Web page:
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Classic Review: MGB GT

Posted in Car Reviews, Collector Cars, MG by Dustin Driver | December 19th, 2011 | 2 Responses |
MGB GT by Dustin Driver

Dan Wood's MGB GT

We all dream of owning vintage iron, of rumbling along in a piece of automotive history, of being the envy of car nuts everywhere we go. Well, we can. There are truly affordable classics out there. And I’m going to find them. Welcome to Classic Review.

Don’t fear the MGB GT. It is not a finicky piece of questionable British engineering possessed by the Prince of Darkness, Joseph Lucas. It is a beautiful little beast, a punchy and snarling sports car with the refined manners of a grand tourer.

I’ve always loved the MGB GT. The little hatchback lured me in at an early age with its low-slung body and toy proportions—it’s just the right size for a 10 year old. It had a permanent spot in my fantasy garage next to 240Zs, Opel GTs and anything else on my scale.

As I grew, I recognized the brilliance of the GT. It’s simply stunning, the perfect union of British sports car purity and Italian aesthetics. MG had Pininfarina pen the top half of the GT and it is, arguably, the best-looking shooting brake ever made.


The MGB was released in ’62. It’s a mishmash of modern automotive engineering and stodgy British mechanicals. It was one of the first cars to feature a lightweight monocoque body with crumple zones. It had disk brakes up front and precise rack-and-pinion steering. But it stubbornly held onto leaf springs in the rear, quirky lever shocks and an iron OHV engine.

The engine is a torquey little pushrod mill with two valves per cylinder. The only thing that makes it sporty is a pair of SU carbs. It’s rated at 95 hp at 5,500 rpm and 105 torques at 2500 rpm.  The engine is backed by a four-speed manual transmission with an optional overdrive unit.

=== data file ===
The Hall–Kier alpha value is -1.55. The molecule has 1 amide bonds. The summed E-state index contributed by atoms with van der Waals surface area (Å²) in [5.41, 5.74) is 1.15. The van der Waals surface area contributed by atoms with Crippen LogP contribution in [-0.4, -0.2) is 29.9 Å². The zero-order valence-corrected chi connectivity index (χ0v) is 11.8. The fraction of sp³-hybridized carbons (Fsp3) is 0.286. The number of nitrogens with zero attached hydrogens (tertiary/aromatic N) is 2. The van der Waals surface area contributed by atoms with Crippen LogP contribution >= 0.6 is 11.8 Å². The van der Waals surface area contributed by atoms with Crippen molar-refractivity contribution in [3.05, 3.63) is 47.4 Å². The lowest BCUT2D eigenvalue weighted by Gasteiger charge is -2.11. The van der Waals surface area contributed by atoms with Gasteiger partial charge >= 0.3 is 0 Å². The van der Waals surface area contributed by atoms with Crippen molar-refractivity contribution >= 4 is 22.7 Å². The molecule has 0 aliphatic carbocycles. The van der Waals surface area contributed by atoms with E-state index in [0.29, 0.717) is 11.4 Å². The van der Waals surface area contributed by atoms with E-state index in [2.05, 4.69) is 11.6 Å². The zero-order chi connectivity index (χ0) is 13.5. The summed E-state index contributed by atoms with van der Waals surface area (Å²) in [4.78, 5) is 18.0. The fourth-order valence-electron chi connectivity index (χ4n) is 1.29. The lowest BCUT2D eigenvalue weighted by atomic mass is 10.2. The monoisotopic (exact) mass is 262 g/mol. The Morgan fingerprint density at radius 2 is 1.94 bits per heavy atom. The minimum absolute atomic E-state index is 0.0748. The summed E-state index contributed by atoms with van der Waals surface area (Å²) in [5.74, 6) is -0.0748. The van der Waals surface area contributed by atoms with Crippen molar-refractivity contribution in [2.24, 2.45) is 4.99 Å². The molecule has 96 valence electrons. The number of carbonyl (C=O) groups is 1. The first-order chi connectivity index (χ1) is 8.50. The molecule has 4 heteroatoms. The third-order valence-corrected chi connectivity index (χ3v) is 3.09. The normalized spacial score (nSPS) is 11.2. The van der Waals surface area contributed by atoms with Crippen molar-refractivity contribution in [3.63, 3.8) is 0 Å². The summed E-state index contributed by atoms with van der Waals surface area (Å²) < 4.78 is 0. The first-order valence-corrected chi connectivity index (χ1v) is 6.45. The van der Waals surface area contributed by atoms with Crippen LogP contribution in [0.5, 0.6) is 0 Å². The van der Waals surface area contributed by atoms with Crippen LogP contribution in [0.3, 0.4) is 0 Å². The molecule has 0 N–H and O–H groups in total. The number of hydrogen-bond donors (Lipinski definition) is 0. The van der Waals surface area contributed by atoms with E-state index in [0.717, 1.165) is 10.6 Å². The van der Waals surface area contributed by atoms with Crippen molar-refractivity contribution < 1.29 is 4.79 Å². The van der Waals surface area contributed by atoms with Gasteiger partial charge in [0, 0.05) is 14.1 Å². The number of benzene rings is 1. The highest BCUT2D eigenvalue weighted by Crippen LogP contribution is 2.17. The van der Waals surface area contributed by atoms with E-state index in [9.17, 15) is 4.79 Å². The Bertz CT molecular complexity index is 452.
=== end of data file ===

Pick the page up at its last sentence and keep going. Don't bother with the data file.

Armstrong Lever Shock Diagram

An Armstrong lever shock. They were actually engineered to leak oil. Still, they're compact and effective.


In 1973, MG decided that they’d had enough of the Jag guys’ snickering and stuffed a honking-great aluminum 3.5-liter Rover V8 under the GT’s bonnet. At the time it was the lightest mass-produced V8 in the world, weighing just 318 pounds. It produces 137 hp and 193 torques. The combo makes a vengeful little monster that can easily dice it up with Jags and Astons. Unfortunately, the MGB GT V8 was only sold in the UK.

The MGC was sold in the sates, however. It has a 2.9-liter straight six that puts out 145 hp. But the engine is heavy—200 pounds heavier than the stock four and the MGC isn’t much quicker than the MGB. Some say the added weight throws the MGC’s handling off.  Others say the six delivers silky smooth power across a wide power band, making the MGC a fantastic tourer.

MGCs are around, but they’re rare. MGB GT V8 conversions are also available, featuring everything from aluminum Buick 215s to SBCs. For this review, I stuck with the base four-cylinder MGB. It’s the most common, and thus the most affordable, variation.

Test Drive

When I decided to write these classic car reviews, the GT topped my list. To find one, I hopped on the MG Experience, a site for chaps and dames committed to keeping old British sports cars in tip-top shape. Within a few days I had a Central Oregon MG expert on the horn.

Dan Wood is a retired engineering and construction genius with his very own private auto shop. And he knows MGs—every lever shock, leaf spring, carb, cam and conrod ever used in the little cars. His current obsession is a slinky little 1970 MGB-GT in arrest-me red. It’s not stock, but it’s not far off. Upgrades include better shocks and brakes, some engine tuning, a rumbly exhaust, new wiring (of course) and a nice set of wheels and tires. It’s the kind of car that begs to be tossed through turns, to be driven with a combination of anger and glee.

Once you’re behind the wheel of the MGB GT you realize that the engineers at British Leyland knew what they were doing. The engine growls and pulls like an English bulldog. The steering is light and precise. The ride is smooth and body lean is minimal. The thing drives like an angry NA Miata. It’s a blast.